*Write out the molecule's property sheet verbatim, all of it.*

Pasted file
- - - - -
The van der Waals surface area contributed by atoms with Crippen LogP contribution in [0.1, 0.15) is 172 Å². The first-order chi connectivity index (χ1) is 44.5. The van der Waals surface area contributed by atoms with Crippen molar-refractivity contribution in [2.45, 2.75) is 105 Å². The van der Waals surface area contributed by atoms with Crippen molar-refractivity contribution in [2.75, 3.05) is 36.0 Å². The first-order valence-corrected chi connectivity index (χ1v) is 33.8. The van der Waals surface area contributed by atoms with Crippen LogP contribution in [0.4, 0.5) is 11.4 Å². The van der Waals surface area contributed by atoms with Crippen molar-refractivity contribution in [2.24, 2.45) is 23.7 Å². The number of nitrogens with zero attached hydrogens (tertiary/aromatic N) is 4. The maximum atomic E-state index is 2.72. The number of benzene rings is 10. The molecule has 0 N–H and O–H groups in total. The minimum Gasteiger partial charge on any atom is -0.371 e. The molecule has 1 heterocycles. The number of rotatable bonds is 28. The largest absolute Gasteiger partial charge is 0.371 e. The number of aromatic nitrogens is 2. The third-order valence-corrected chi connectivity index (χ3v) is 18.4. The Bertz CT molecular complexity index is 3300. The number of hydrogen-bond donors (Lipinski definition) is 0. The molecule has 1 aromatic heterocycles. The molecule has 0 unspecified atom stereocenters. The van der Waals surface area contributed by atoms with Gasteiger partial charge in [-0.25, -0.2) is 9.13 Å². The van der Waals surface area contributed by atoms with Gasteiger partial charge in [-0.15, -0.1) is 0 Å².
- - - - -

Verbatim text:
The van der Waals surface area contributed by atoms with Crippen LogP contribution in [0.1, 0.15) is 172 Å². The first-order chi connectivity index (χ1) is 44.5. The van der Waals surface area contributed by atoms with Crippen molar-refractivity contribution in [2.45, 2.75) is 105 Å². The van der Waals surface area contributed by atoms with Crippen molar-refractivity contribution in [2.75, 3.05) is 36.0 Å². The first-order valence-corrected chi connectivity index (χ1v) is 33.8. The van der Waals surface area contributed by atoms with Crippen LogP contribution in [0.4, 0.5) is 11.4 Å². The van der Waals surface area contributed by atoms with Crippen molar-refractivity contribution in [2.24, 2.45) is 23.7 Å². The number of nitrogens with zero attached hydrogens (tertiary/aromatic N) is 4. The maximum atomic E-state index is 2.72. The number of benzene rings is 10. The molecule has 0 N–H and O–H groups in total. The minimum Gasteiger partial charge on any atom is -0.371 e. The molecule has 1 heterocycles. The number of rotatable bonds is 28. The largest absolute Gasteiger partial charge is 0.371 e. The number of aromatic nitrogens is 2. The third-order valence-corrected chi connectivity index (χ3v) is 18.4. The Bertz CT molecular complexity index is 3300. The number of hydrogen-bond donors (Lipinski definition) is 0. The molecule has 1 aromatic heterocycles. The molecule has 0 unspecified atom stereocenters. The van der Waals surface area contributed by atoms with Gasteiger partial charge in [-0.25, -0.2) is 9.13 Å². The van der Waals surface area contributed by atoms with Gasteiger partial charge in [-0.15, -0.1) is 0 Å².